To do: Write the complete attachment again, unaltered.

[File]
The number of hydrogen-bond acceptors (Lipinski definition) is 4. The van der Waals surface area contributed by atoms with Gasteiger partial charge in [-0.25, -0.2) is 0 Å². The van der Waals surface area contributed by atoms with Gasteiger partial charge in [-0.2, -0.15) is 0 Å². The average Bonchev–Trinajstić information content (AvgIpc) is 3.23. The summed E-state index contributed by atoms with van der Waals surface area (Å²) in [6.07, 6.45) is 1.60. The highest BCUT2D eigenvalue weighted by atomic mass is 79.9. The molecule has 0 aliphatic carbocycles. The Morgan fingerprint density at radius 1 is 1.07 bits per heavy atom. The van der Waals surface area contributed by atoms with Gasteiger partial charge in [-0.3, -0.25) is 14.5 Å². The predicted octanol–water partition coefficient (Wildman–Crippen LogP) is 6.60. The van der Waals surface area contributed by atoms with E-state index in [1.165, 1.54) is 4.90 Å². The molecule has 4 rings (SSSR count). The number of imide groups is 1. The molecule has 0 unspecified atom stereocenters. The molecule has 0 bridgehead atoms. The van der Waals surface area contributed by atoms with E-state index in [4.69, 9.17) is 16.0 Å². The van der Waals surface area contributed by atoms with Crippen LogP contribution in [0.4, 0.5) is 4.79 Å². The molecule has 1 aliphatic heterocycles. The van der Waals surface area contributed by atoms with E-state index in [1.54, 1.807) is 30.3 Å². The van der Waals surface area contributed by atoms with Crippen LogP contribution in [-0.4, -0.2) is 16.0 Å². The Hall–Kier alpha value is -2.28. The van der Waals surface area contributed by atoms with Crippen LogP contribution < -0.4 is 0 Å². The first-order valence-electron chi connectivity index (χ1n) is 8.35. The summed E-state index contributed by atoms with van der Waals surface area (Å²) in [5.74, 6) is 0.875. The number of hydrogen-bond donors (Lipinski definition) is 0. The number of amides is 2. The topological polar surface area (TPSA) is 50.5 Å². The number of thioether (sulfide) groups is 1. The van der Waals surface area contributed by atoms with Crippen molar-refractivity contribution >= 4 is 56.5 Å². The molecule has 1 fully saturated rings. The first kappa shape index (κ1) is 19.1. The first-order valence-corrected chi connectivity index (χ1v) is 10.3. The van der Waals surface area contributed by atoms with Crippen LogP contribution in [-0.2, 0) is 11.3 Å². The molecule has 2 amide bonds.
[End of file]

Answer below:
The number of hydrogen-bond acceptors (Lipinski definition) is 4. The van der Waals surface area contributed by atoms with Gasteiger partial charge in [-0.25, -0.2) is 0 Å². The van der Waals surface area contributed by atoms with Gasteiger partial charge in [-0.2, -0.15) is 0 Å². The average Bonchev–Trinajstić information content (AvgIpc) is 3.23. The summed E-state index contributed by atoms with van der Waals surface area (Å²) in [6.07, 6.45) is 1.60. The highest BCUT2D eigenvalue weighted by atomic mass is 79.9. The molecule has 0 aliphatic carbocycles. The Morgan fingerprint density at radius 1 is 1.07 bits per heavy atom. The van der Waals surface area contributed by atoms with Gasteiger partial charge in [-0.3, -0.25) is 14.5 Å². The predicted octanol–water partition coefficient (Wildman–Crippen LogP) is 6.60. The van der Waals surface area contributed by atoms with E-state index in [1.165, 1.54) is 4.90 Å². The molecule has 4 rings (SSSR count). The number of imide groups is 1. The molecule has 0 unspecified atom stereocenters. The molecule has 0 bridgehead atoms. The van der Waals surface area contributed by atoms with E-state index in [4.69, 9.17) is 16.0 Å². The van der Waals surface area contributed by atoms with Crippen LogP contribution in [0.4, 0.5) is 4.79 Å². The molecule has 1 aliphatic heterocycles. The van der Waals surface area contributed by atoms with E-state index in [1.54, 1.807) is 30.3 Å². The van der Waals surface area contributed by atoms with Crippen LogP contribution in [-0.4, -0.2) is 16.0 Å². The Hall–Kier alpha value is -2.28. The van der Waals surface area contributed by atoms with Crippen LogP contribution < -0.4 is 0 Å². The first-order valence-electron chi connectivity index (χ1n) is 8.35. The summed E-state index contributed by atoms with van der Waals surface area (Å²) in [5.74, 6) is 0.875. The number of hydrogen-bond donors (Lipinski definition) is 0. The number of amides is 2. The topological polar surface area (TPSA) is 50.5 Å². The number of thioether (sulfide) groups is 1. The van der Waals surface area contributed by atoms with Crippen molar-refractivity contribution >= 4 is 56.5 Å². The molecule has 1 fully saturated rings. The first kappa shape index (κ1) is 19.1. The first-order valence-corrected chi connectivity index (χ1v) is 10.3. The van der Waals surface area contributed by atoms with Crippen LogP contribution in [-0.2, 0) is 11.3 Å². The molecule has 2 amide bonds.